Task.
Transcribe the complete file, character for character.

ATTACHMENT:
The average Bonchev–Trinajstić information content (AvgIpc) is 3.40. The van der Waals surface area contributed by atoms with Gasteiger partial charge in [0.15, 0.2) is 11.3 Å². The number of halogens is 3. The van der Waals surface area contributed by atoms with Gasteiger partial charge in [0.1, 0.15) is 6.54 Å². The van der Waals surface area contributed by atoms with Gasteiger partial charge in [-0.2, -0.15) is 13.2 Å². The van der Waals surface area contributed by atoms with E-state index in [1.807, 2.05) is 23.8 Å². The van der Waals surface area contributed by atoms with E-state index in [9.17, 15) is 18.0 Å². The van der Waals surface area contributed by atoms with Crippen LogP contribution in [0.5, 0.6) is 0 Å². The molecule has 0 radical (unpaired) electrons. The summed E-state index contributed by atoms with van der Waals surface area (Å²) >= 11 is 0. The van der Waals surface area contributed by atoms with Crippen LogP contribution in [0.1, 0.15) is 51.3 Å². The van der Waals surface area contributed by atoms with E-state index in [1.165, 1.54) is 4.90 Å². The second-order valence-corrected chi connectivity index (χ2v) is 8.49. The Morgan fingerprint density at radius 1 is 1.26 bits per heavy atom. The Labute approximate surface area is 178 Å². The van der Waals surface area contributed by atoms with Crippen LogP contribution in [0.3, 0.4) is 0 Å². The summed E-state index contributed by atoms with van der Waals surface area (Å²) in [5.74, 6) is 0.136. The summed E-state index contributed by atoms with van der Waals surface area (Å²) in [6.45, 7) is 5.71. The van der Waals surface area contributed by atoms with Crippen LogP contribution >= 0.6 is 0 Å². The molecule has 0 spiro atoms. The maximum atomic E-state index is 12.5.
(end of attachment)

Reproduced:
The average Bonchev–Trinajstić information content (AvgIpc) is 3.40. The van der Waals surface area contributed by atoms with Gasteiger partial charge in [0.15, 0.2) is 11.3 Å². The number of halogens is 3. The van der Waals surface area contributed by atoms with Gasteiger partial charge in [0.1, 0.15) is 6.54 Å². The van der Waals surface area contributed by atoms with Gasteiger partial charge in [-0.2, -0.15) is 13.2 Å². The van der Waals surface area contributed by atoms with E-state index in [1.807, 2.05) is 23.8 Å². The van der Waals surface area contributed by atoms with E-state index in [9.17, 15) is 18.0 Å². The van der Waals surface area contributed by atoms with Crippen LogP contribution in [0.5, 0.6) is 0 Å². The molecule has 0 radical (unpaired) electrons. The summed E-state index contributed by atoms with van der Waals surface area (Å²) >= 11 is 0. The van der Waals surface area contributed by atoms with Crippen LogP contribution in [0.1, 0.15) is 51.3 Å². The van der Waals surface area contributed by atoms with E-state index in [1.165, 1.54) is 4.90 Å². The second-order valence-corrected chi connectivity index (χ2v) is 8.49. The Morgan fingerprint density at radius 1 is 1.26 bits per heavy atom. The Labute approximate surface area is 178 Å². The van der Waals surface area contributed by atoms with Crippen LogP contribution in [0.3, 0.4) is 0 Å². The summed E-state index contributed by atoms with van der Waals surface area (Å²) in [5.74, 6) is 0.136. The summed E-state index contributed by atoms with van der Waals surface area (Å²) in [6.45, 7) is 5.71. The van der Waals surface area contributed by atoms with Crippen LogP contribution >= 0.6 is 0 Å². The molecule has 0 spiro atoms. The maximum atomic E-state index is 12.5.